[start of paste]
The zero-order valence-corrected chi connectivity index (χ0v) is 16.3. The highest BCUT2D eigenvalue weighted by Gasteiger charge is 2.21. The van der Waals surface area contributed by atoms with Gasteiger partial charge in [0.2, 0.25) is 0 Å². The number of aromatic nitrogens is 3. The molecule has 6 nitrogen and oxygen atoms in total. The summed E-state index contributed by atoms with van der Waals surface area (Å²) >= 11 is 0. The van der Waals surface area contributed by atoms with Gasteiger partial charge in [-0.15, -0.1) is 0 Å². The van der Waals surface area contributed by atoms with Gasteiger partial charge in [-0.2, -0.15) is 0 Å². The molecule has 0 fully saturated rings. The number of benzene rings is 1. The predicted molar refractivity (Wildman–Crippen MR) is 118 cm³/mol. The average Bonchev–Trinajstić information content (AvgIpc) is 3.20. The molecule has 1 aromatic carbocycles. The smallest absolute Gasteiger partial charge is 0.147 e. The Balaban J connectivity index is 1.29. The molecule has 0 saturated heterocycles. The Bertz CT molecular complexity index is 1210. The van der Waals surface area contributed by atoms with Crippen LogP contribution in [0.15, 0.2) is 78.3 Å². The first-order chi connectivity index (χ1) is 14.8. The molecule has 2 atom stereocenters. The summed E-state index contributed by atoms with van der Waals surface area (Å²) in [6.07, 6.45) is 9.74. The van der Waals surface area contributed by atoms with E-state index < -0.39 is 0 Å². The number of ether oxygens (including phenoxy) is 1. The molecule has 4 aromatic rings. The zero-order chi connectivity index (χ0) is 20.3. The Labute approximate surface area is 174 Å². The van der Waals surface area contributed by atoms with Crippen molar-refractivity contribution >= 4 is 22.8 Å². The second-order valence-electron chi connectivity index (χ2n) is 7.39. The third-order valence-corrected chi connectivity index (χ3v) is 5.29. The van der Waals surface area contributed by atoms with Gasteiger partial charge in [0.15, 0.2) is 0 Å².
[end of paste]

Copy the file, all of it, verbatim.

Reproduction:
The zero-order valence-corrected chi connectivity index (χ0v) is 16.3. The highest BCUT2D eigenvalue weighted by Gasteiger charge is 2.21. The van der Waals surface area contributed by atoms with Gasteiger partial charge in [0.2, 0.25) is 0 Å². The number of aromatic nitrogens is 3. The molecule has 6 nitrogen and oxygen atoms in total. The summed E-state index contributed by atoms with van der Waals surface area (Å²) >= 11 is 0. The van der Waals surface area contributed by atoms with Gasteiger partial charge in [-0.15, -0.1) is 0 Å². The van der Waals surface area contributed by atoms with Gasteiger partial charge in [-0.2, -0.15) is 0 Å². The molecule has 0 fully saturated rings. The number of benzene rings is 1. The predicted molar refractivity (Wildman–Crippen MR) is 118 cm³/mol. The average Bonchev–Trinajstić information content (AvgIpc) is 3.20. The molecule has 1 aromatic carbocycles. The smallest absolute Gasteiger partial charge is 0.147 e. The Balaban J connectivity index is 1.29. The molecule has 0 saturated heterocycles. The Bertz CT molecular complexity index is 1210. The van der Waals surface area contributed by atoms with Crippen LogP contribution in [0.15, 0.2) is 78.3 Å². The first-order chi connectivity index (χ1) is 14.8. The molecule has 2 atom stereocenters. The summed E-state index contributed by atoms with van der Waals surface area (Å²) in [6.07, 6.45) is 9.74. The van der Waals surface area contributed by atoms with E-state index < -0.39 is 0 Å². The number of ether oxygens (including phenoxy) is 1. The molecule has 4 aromatic rings. The zero-order chi connectivity index (χ0) is 20.3. The Labute approximate surface area is 174 Å². The van der Waals surface area contributed by atoms with Crippen molar-refractivity contribution >= 4 is 22.8 Å². The second-order valence-electron chi connectivity index (χ2n) is 7.39. The third-order valence-corrected chi connectivity index (χ3v) is 5.29. The van der Waals surface area contributed by atoms with Gasteiger partial charge in [0.15, 0.2) is 0 Å².